Shown here playing for Team U.S.A., small forward Kevin Durant is now hurt, and the Golden State Warriors would be wise to rest him for as l

Shown here playing for Team U.S.A., small forward Kevin Durant is now hurt, and the Golden State Warriors would be wise to rest him for as long as possible if they want to win another NBA championship.

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Golden State Warriors All-Star small forward Kevin Durant hurt his knee on Tuesday night in a 112-108 loss to the Washington Wizards, and the word is that Durant will be out for a minimum of four weeks. With only six weeks and 22 games left in the NBA regular season, this seems like it could be a big blow to the Warriors' chances at reclaiming the NBA title they lost last year to the Cleveland Cavaliers. However, upon further review, the injury Durant can have several positive effects on the Golden State quest to win its second league championship in three seasons.

The Warriors (50-10) currently have a four-game lead over the San Antonio Spurs for the best record in the Western Conference, a nine-game lead over the Cavaliers for the best record in the NBA overall, and a 13.5-game lead over the Los Angeles Clippers in the Pacific Division. Golden State would be wise to dismiss its concerns over earning home-court advantage for either the conference or league finals, simply because the best team will win out regardless of where it plays. The Warriors pushed too hard for their 73 regular-season wins last year, and it cost them big time. In the end, Golden State blew home-court advantage in the Finals to LeBron James and Cleveland. Home court just doesn't matter like it may have in the past.

Durant should rest for the remaining 22 games in the regular season, for the following three reasons, if the Warriors want to win their third overall NBA title since moving to California in the 1960s.

1. The Warriors won't win the title without a 100-percent healthy Durant: While Golden State was already a formidable team before Durant joined them in the offseason as a free agent, the team wasn't good enough last year to win it all without him. And they won't win it all again this year without him. The Warriors need Durant to win, and if they try to rush him back too soon, he could get hurt again and be ineffective or out for the entire postseason. Golden State can't run that risk. The Warriors are going to make the postseason; they've already clinched a spot. Now is the time to make sure they enter the postseason with the healthiest Durant they can. He should sit out most, if not all, of the remaining 22 games to get his knee back to a strong and reliable level of strength.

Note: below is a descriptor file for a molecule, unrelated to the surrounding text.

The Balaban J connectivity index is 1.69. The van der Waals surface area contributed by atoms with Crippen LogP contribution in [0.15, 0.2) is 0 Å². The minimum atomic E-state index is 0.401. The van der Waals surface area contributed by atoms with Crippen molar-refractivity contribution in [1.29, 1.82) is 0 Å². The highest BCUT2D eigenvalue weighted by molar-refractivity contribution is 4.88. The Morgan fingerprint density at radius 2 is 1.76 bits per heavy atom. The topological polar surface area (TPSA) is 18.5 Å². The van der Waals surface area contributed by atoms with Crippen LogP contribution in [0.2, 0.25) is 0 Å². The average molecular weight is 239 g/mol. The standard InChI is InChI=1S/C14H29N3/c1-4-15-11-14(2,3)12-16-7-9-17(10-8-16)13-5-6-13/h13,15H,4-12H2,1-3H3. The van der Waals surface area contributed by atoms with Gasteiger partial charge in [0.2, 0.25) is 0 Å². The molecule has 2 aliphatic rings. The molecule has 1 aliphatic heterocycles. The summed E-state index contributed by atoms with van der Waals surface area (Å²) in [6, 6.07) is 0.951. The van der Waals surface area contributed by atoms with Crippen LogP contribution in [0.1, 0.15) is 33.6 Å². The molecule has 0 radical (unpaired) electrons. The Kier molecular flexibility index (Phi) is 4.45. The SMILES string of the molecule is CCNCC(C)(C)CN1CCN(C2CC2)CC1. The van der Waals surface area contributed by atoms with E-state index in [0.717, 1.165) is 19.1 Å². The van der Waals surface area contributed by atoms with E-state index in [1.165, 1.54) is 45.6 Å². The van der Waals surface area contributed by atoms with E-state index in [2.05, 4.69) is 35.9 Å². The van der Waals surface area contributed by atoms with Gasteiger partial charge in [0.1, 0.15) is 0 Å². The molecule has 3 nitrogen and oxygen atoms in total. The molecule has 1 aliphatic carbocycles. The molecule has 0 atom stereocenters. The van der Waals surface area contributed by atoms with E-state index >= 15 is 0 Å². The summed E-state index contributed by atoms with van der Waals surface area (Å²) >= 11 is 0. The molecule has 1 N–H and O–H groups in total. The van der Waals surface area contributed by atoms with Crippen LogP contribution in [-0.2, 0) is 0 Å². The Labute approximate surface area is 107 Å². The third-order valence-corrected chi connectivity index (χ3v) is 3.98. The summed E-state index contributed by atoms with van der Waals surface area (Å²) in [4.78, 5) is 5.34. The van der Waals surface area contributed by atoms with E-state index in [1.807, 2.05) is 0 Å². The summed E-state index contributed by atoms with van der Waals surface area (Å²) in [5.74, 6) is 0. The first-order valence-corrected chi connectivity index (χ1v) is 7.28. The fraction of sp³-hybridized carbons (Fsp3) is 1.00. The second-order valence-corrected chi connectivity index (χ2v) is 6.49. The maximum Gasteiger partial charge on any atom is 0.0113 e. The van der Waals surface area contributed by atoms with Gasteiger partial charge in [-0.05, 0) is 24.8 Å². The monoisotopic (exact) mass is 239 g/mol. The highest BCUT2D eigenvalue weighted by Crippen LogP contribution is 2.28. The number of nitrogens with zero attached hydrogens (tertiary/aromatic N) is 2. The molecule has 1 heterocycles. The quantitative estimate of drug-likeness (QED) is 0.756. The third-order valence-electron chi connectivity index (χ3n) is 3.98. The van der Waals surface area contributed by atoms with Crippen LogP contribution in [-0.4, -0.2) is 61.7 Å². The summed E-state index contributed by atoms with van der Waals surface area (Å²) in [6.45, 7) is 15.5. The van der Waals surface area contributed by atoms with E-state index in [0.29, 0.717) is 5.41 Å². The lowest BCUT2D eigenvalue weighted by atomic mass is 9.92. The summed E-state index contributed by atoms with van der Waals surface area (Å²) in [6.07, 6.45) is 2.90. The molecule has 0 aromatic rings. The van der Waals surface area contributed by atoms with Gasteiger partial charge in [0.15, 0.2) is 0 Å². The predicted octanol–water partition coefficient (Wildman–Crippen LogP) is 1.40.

2. The team as a whole should rest for the postseason now, too: As noted above, the Warriors have already clinched a playoff spot. Even without Durant playing, they're not going to finish second in the Pacific Division. Golden State is 8.5 games ahead of the Houston Rockets for the second-best record in the conference, if the Spurs manage to pass the Warriors for the top mark in the West. Realistically, the worst Golden State is going to finish is as the No. 2 seed in the conference. In the past three years against San Antonio, the Warriors have posted a 4-4 record against the Spurs. That's not dominant, of course, but Golden State has outlasted San Antonio in the postseason in both 2015 and 2016. The Warriors need every player on the roster to be rested and ready for the 2017 playoffs, so they can do it again. That means this is the perfect time to start resting other players while Durant is out with injury.

3. The lessons learned from last year's collapse won't be forgotten: Last year, the Golden State organization as a whole was on a mission to break the single-season win record, and in doing so, the team's roster was quite worn out by the time the postseason started. After losing just nine times in 82 regular-season games, the Warriors lost nine times in just 24 postseason games. Sure, some of that had to do with the level of competition, but in reality, Golden State just burnt itself out in the regular season. The Warriors needed a historic comeback of their own in the Western Conference Finals against Durant and his Oklahoma City Thunder teammates, before they collapsed in the Finals against James and the Cavs. The team knows the big prize is the ring, and the entire Golden State organization is going to sacrifice what it needs to (in this case, a few meaningless regular-season wins) in order to make sure it wins that final game of the season once again.